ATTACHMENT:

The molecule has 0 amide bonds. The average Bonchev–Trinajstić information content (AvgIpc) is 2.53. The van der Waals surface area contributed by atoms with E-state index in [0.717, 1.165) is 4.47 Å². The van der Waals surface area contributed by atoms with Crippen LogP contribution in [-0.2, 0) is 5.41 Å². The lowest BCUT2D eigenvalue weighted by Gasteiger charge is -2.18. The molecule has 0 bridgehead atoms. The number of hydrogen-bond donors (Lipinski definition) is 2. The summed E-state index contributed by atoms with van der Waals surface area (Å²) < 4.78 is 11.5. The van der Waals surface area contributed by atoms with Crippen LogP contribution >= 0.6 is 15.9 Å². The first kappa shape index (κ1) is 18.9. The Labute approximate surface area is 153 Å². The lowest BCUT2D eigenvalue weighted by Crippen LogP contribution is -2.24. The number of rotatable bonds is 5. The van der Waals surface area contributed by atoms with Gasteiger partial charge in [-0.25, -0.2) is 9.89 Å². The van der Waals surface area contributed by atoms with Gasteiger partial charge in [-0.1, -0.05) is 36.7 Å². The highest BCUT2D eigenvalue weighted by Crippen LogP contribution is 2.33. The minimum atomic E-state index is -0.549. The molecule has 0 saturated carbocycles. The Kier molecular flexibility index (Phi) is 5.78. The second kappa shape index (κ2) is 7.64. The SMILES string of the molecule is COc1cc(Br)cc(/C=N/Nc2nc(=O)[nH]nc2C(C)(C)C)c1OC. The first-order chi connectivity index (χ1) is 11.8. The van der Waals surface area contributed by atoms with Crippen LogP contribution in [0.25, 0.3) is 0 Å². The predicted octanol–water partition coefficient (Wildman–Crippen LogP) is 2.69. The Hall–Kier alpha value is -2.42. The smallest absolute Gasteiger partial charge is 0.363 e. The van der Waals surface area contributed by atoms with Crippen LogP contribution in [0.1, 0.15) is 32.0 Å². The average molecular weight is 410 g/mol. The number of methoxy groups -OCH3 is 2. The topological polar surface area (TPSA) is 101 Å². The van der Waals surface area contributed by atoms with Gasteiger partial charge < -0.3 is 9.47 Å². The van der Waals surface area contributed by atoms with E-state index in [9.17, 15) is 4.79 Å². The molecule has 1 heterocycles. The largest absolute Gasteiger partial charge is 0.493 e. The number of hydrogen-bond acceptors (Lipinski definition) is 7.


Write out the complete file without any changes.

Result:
The molecule has 0 amide bonds. The average Bonchev–Trinajstić information content (AvgIpc) is 2.53. The van der Waals surface area contributed by atoms with E-state index in [0.717, 1.165) is 4.47 Å². The van der Waals surface area contributed by atoms with Crippen LogP contribution in [-0.2, 0) is 5.41 Å². The lowest BCUT2D eigenvalue weighted by Gasteiger charge is -2.18. The molecule has 0 bridgehead atoms. The number of hydrogen-bond donors (Lipinski definition) is 2. The summed E-state index contributed by atoms with van der Waals surface area (Å²) < 4.78 is 11.5. The van der Waals surface area contributed by atoms with Crippen LogP contribution >= 0.6 is 15.9 Å². The first kappa shape index (κ1) is 18.9. The Labute approximate surface area is 153 Å². The lowest BCUT2D eigenvalue weighted by Crippen LogP contribution is -2.24. The number of rotatable bonds is 5. The van der Waals surface area contributed by atoms with Gasteiger partial charge in [-0.25, -0.2) is 9.89 Å². The van der Waals surface area contributed by atoms with Gasteiger partial charge in [-0.1, -0.05) is 36.7 Å². The highest BCUT2D eigenvalue weighted by Crippen LogP contribution is 2.33. The minimum atomic E-state index is -0.549. The molecule has 0 saturated carbocycles. The Kier molecular flexibility index (Phi) is 5.78. The second kappa shape index (κ2) is 7.64. The SMILES string of the molecule is COc1cc(Br)cc(/C=N/Nc2nc(=O)[nH]nc2C(C)(C)C)c1OC. The first-order chi connectivity index (χ1) is 11.8. The van der Waals surface area contributed by atoms with Crippen LogP contribution in [0.25, 0.3) is 0 Å². The predicted octanol–water partition coefficient (Wildman–Crippen LogP) is 2.69. The Hall–Kier alpha value is -2.42. The smallest absolute Gasteiger partial charge is 0.363 e. The van der Waals surface area contributed by atoms with Crippen LogP contribution in [0.1, 0.15) is 32.0 Å². The average molecular weight is 410 g/mol. The number of methoxy groups -OCH3 is 2. The topological polar surface area (TPSA) is 101 Å². The van der Waals surface area contributed by atoms with Gasteiger partial charge < -0.3 is 9.47 Å². The van der Waals surface area contributed by atoms with E-state index in [9.17, 15) is 4.79 Å². The molecule has 1 heterocycles. The largest absolute Gasteiger partial charge is 0.493 e. The number of hydrogen-bond acceptors (Lipinski definition) is 7.